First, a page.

Marshall shared this story with EHS students during a half-day “Faces of Cancer” event organized as part of the School’s Washington Program
. The keynote speaker, he spoke with juniors as well as a host of other interested students. Small breakout sessions followed with speakers who included research experts from Georgetown and the National Institutes of Health as well as families and individuals who have suffered from cancer. Among those: EHS teacher Stacie Galiger, whose husband died in 2015 of a rare bone cancer, and Liza Marshall, a retired lawyer and wife of Dr. Marshall who was diagnosed with breast cancer in 2006.
In his keynote, Marshall shared his personal experiences with cancer and discussed myths about the disease, the economics of treatment, and his work to advance genetics-driven precision medicine.
When his mother was diagnosed, Marshall accompanied her on many of her visits for radiation and treatments. “I grew up with cancer all around me,” he told the students. After her death, he enrolled at Episcopal, which he said became “my rudder” at a time where his life felt out of control. “This place was my home, and the teachers around me were my parents and my family.”
Years later, after he was well established as a cancer physician at Georgetown University, Liza received her diagnosis of breast cancer. As his wife underwent care, he came to see firsthand the struggles of patients undergoing treatment. “I realized I had no idea what it is like to be on the other side of the white coat,” he said. “It changed me.”
Today, Marshall is leading a global effort to create an alliance of medical centers to develop precision-medicine treatments targeting cancer caused by specific genetic abnormalities. “We have to work together,” he said. “At a time when our world is building walls, they have to come down for medicine and health care,” he said.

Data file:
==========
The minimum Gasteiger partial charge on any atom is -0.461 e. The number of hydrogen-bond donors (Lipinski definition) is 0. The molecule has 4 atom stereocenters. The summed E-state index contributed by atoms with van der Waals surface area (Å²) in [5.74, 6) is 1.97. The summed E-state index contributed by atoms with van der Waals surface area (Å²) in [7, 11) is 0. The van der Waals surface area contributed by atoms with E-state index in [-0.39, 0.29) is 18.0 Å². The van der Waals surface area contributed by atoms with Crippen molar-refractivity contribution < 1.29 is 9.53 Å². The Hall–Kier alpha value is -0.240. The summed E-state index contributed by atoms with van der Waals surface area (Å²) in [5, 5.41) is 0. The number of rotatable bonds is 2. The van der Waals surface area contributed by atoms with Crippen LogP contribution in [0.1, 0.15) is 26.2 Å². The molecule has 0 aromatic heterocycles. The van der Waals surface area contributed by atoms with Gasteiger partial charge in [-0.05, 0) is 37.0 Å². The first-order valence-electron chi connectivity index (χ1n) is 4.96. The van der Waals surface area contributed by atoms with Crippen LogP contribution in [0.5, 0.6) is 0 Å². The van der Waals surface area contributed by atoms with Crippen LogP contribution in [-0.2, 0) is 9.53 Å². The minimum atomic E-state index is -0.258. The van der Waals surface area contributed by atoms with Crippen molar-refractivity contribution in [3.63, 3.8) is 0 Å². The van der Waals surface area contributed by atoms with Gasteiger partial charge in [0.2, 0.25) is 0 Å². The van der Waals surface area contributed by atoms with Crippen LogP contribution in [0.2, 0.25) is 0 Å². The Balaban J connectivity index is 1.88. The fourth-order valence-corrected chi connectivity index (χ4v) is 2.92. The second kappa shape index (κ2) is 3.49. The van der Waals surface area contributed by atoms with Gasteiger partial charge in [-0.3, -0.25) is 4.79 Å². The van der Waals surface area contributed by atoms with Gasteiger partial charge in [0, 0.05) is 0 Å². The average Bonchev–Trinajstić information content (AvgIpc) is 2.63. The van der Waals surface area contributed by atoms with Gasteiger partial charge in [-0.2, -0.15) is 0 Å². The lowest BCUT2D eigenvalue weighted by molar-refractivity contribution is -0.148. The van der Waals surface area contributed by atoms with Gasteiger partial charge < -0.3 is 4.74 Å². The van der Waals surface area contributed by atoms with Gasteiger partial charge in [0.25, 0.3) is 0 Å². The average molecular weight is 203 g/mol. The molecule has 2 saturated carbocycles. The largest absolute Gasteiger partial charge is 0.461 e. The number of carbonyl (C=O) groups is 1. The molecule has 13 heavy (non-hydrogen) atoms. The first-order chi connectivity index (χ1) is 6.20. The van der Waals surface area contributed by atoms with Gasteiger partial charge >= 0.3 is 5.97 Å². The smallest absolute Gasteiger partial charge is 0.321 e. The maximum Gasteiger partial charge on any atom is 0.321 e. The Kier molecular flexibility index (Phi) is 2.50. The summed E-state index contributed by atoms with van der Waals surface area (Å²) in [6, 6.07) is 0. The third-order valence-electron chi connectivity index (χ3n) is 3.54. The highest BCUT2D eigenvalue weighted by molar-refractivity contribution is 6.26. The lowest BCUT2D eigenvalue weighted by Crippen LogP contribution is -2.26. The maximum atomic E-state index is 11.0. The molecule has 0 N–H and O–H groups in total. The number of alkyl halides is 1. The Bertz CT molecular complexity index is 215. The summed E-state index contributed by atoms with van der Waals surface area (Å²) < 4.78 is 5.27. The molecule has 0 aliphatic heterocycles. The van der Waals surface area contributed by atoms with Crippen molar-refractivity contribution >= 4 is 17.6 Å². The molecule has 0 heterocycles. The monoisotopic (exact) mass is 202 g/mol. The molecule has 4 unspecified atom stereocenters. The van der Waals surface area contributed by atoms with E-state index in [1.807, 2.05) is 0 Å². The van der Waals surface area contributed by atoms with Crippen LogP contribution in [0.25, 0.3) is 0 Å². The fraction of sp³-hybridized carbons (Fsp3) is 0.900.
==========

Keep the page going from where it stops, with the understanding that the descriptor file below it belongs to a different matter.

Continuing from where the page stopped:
After Marshall’s keynote, Liza Marshall met with a smaller group of students and shared with candor and warmth the story of her breast cancer. She detailed her nine months of treatment, which included surgery, radiation, chemotherapy, and participation in a clinical trial. She also talked about the effects of her illness on her children, Charlie ’11 and Emma, as well as how it shook her own psychological footing. “So much of cancer or any disease is feeling like you don’t have any control of your life,” she said.
Like a lot of cancer patients, she foolishly tried to blame herself for the disease. “You spend a lot of time questioning yourself and asking: ‘What did I do wrong? I love chocolates; I probably ate too many chocolates.”
The “Faces of Cancer” event was organized by EHS science teacher Kathleen Caslow, a former NIH and George Washington University research scientist. Others speakers for the event included:
- Dr. Deb Berry P'16 '19, a Georgetown University research professor who oversees a wide variety of cancer research projects;
- Dr. Victoria Sardi-Brown and Peter Brown, whose son, Mattie, died in 2009 after being diagnosed with bone cancer at the age of 6. The Browns have created a foundation to increase childhood cancer awareness, research, and psychosocial support for families;
- Maureen Colburn, executive director of Just Tryan It, which financially supports families whose children have been diagnosed with cancer; and
- Matt Collins, a fellow at the National Institutes of Health who’s working on drug development for treating prostate cancer and multiple myeloma.